But this year, the gratitude that they inspire has been heightened, perhaps paradoxically, by the news about David Petraeus, his affair and the mess left behind. I won’t add to the mountain of Petraeus commentary, so much of which has been driven by preexisting attitudes toward Petraeus himself, the wars he led or the matter of how we should deal publicly with sexuality.

What has troubled me is how writing on all sides has aggravated the understandable but disturbing tendency to lay so much stress on the role of famous generals that we forget both the centrality of midlevel military leadership and the daily sacrifices and bravery of those in the enlisted ranks who carry out orders from on high…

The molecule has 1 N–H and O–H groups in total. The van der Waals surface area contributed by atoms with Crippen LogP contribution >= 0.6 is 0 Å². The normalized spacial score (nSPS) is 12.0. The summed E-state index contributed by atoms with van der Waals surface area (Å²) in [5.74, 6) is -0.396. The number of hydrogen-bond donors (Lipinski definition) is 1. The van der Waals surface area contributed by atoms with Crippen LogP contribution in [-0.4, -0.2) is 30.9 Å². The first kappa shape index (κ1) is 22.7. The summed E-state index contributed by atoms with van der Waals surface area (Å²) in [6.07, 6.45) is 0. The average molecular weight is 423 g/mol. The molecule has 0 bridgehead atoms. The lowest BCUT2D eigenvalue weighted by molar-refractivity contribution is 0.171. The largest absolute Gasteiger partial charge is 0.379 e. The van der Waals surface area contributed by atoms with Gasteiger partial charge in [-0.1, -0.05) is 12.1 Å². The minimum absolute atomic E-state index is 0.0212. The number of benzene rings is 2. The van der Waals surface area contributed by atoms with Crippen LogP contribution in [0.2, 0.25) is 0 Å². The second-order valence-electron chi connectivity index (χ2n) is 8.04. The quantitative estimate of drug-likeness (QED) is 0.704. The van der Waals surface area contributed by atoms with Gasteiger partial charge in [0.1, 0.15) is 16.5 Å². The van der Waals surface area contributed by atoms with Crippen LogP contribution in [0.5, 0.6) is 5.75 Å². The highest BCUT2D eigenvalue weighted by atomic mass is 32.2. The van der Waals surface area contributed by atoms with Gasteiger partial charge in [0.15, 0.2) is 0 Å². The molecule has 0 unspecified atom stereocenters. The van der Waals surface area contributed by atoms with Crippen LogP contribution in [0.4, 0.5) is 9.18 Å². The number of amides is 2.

[W]e need to recognize the contribution that this new generation of veterans can make to our nation. The character of the “Greatest Generation” that fought World War II was established not by the generals or the admirals but by the officers in the lower ranks and the millions of enlisted men and women who carried into civilian life both the skills and the sense of service and community they learned in the war years.